Passmore was surprised at how forthcoming Custer was with the facts of the crime. At around 8:15, as preparations were being made to open the doors, four unidentified Valascans, strapped with sulphur-silicate gelatin vests, took strategic positions – two inside, along the showroom floor, two along the intricate neon-and-steel façade – and prepared to manually detonate their explosives. At 8:22, a routine alarm check brought patrolman Paulette Recupero, 29, into the back office, where she radioed for tactical backup.  By 8:37, she had been joined by patrolmen Estes Mittleman, 46, and Cobb Pasternak, 31, who subdued the outside bombers with bear hugs, suffocating the impact of the blasts with special polymer Tachteam suits. Recupero dragged one bomber down the rear service stairs before detonation, and the fourth bomber’s detonator failed before she was killed with a pair of .50 caliber hollow-point shells to the chest. Seven dead, four employees injured (one critically), maybe $300,000-$400,000 in essential structural repairs. All in all, Passmore thought, it could have been worse. And the guys would already be working to spin things to ILTD’s advantage. For now, the priorities would be settling down the press and being at St. James’ when Laskey the custodian came out of surgery.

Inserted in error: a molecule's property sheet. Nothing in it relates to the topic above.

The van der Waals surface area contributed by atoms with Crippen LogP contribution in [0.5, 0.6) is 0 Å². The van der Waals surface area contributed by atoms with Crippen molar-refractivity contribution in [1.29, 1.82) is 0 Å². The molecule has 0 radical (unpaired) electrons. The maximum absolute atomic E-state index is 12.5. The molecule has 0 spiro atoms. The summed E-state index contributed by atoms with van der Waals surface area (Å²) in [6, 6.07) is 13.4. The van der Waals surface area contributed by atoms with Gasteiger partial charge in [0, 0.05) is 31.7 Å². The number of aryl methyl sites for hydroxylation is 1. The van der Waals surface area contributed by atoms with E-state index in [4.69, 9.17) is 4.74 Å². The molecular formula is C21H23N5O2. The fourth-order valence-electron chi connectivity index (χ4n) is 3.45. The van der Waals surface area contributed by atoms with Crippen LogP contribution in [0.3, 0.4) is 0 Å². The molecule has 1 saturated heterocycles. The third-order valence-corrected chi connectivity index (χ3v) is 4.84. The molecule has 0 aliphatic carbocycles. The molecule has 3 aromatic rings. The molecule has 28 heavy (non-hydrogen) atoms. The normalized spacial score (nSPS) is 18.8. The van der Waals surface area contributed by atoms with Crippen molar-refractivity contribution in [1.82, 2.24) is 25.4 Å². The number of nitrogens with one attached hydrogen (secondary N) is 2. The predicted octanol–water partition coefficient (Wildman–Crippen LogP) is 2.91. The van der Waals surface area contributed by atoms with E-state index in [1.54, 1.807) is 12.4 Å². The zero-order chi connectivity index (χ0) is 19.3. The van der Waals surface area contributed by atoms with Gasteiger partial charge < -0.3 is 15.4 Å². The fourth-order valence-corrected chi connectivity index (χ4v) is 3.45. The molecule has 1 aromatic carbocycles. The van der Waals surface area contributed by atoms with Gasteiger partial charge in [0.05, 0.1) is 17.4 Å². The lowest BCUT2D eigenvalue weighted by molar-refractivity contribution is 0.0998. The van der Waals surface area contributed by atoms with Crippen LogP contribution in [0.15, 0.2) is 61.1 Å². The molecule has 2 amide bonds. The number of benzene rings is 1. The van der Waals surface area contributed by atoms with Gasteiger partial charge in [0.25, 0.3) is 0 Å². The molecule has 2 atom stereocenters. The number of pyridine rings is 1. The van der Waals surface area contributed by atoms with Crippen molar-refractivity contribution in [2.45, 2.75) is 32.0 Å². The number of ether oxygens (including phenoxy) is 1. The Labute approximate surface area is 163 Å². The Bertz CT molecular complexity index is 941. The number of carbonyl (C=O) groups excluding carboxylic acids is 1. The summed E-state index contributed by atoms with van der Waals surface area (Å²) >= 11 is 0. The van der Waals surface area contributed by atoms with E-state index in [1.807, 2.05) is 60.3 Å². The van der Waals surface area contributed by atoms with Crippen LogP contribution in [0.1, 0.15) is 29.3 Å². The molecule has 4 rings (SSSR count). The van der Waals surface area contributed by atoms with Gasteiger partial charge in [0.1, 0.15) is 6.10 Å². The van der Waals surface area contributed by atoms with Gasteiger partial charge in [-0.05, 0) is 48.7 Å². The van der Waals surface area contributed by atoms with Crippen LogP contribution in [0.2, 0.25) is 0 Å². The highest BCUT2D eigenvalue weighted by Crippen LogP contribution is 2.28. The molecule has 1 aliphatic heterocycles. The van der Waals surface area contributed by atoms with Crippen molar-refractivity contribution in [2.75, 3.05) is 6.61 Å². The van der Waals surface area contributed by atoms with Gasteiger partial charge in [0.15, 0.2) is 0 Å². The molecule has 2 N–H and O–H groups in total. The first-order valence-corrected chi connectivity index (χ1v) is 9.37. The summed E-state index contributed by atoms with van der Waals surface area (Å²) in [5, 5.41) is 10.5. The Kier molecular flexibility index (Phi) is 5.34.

“And you’re sure they were behind it?” Passmore asked.

Custer lifted the corner of a yellowed blanket, draped over a set of remains, exposing a chunk of skin emblazoned with the smoky echo of the four-fingered hand tattoo. He eyed Passmore like a cornered informant.

“I suspect we’ll have to share a fair amount of information going forward. There could be repercussions. Of various types.”